Trinity Buoy Wharf (1)

We went this evening to see a film about Trinity Buoy Wharf which I strongly recommend if and when it is shown more widely.

Shortly before the London Docklands Development Corporation was closed down in 1998, an area of derelict land on the north bank of the Thames beyond Greenwich was allocated to a trust on a 125-year lease and given to an enlightened property developer, Eric Reynolds of Urban Space Management, to administer. Unlike the big developers, he has retained all the existing buildings and encouraged creative people, including, in its early days, Thomas Heatherwick, to take leases. The result is to create an environment very different from most of London: full of artists, mechanics and inventors.

The film was funny and highly instructive as to how an urban environment can be developed in a creative way: there is the workshop which makes props for English National Opera, a branch of the Royal Drawing School, a school and lots of containers which are available at low cost to the people who enrich the life of the city. It’s a model of what is needed as artists are pushed further and further east.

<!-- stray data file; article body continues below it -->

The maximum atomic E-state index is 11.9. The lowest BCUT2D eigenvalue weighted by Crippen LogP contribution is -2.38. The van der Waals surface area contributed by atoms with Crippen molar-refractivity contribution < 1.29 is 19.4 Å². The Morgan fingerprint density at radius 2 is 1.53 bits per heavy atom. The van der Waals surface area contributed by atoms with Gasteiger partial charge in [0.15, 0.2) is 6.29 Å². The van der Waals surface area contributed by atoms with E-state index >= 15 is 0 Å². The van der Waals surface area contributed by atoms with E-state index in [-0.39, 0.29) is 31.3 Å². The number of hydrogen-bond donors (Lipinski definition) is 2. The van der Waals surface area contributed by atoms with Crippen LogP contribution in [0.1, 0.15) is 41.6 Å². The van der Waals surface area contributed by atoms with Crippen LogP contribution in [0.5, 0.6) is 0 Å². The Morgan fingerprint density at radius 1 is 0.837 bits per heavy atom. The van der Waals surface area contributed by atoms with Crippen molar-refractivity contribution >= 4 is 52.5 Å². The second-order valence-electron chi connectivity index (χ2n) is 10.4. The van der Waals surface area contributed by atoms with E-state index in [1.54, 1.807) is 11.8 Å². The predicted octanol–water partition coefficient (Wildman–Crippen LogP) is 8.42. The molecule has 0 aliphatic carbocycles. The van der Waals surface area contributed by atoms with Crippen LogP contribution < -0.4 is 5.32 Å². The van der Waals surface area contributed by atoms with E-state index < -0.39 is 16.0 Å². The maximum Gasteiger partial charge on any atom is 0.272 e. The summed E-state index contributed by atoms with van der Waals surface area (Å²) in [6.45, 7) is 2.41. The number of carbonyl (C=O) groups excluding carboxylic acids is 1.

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3 thoughts on “Trinity Buoy Wharf (1)

  1. Camilla FitzGibbon says:

    It is also home to Jem Finer’s Longplayer, a piece of music that will play for 1000 years and started at midnight on 31 December 1999. The original installation is in the lighthouse at TBW but there are now other listening posts

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